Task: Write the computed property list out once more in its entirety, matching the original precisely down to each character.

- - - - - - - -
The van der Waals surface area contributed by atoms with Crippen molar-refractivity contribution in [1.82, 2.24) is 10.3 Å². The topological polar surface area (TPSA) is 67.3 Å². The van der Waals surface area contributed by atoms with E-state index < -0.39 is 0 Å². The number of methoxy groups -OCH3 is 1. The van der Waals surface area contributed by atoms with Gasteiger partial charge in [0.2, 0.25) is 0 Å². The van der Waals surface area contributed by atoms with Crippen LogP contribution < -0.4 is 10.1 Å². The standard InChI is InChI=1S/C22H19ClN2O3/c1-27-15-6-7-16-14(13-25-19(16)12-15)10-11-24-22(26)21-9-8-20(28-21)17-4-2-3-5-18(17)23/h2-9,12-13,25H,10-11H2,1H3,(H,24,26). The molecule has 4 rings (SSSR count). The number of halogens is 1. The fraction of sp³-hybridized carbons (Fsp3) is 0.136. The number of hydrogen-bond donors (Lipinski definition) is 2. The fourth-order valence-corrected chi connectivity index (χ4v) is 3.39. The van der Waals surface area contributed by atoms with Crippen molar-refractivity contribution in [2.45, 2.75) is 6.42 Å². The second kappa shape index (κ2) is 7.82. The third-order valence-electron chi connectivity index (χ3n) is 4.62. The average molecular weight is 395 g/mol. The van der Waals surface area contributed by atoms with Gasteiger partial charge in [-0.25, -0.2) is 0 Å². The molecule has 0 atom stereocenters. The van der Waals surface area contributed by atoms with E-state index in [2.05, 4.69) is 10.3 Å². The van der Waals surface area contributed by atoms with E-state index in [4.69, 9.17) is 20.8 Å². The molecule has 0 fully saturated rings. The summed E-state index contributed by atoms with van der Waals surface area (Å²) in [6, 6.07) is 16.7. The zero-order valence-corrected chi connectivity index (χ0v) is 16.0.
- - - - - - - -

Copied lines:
The van der Waals surface area contributed by atoms with Crippen molar-refractivity contribution in [1.82, 2.24) is 10.3 Å². The topological polar surface area (TPSA) is 67.3 Å². The van der Waals surface area contributed by atoms with E-state index < -0.39 is 0 Å². The number of methoxy groups -OCH3 is 1. The van der Waals surface area contributed by atoms with Gasteiger partial charge in [0.2, 0.25) is 0 Å². The van der Waals surface area contributed by atoms with Crippen LogP contribution < -0.4 is 10.1 Å². The standard InChI is InChI=1S/C22H19ClN2O3/c1-27-15-6-7-16-14(13-25-19(16)12-15)10-11-24-22(26)21-9-8-20(28-21)17-4-2-3-5-18(17)23/h2-9,12-13,25H,10-11H2,1H3,(H,24,26). The molecule has 4 rings (SSSR count). The number of halogens is 1. The fraction of sp³-hybridized carbons (Fsp3) is 0.136. The number of hydrogen-bond donors (Lipinski definition) is 2. The fourth-order valence-corrected chi connectivity index (χ4v) is 3.39. The van der Waals surface area contributed by atoms with Crippen molar-refractivity contribution in [2.45, 2.75) is 6.42 Å². The second kappa shape index (κ2) is 7.82. The third-order valence-electron chi connectivity index (χ3n) is 4.62. The average molecular weight is 395 g/mol. The van der Waals surface area contributed by atoms with Gasteiger partial charge in [-0.25, -0.2) is 0 Å². The molecule has 0 atom stereocenters. The van der Waals surface area contributed by atoms with E-state index in [2.05, 4.69) is 10.3 Å². The van der Waals surface area contributed by atoms with E-state index in [4.69, 9.17) is 20.8 Å². The molecule has 0 fully saturated rings. The summed E-state index contributed by atoms with van der Waals surface area (Å²) in [6, 6.07) is 16.7. The zero-order valence-corrected chi connectivity index (χ0v) is 16.0.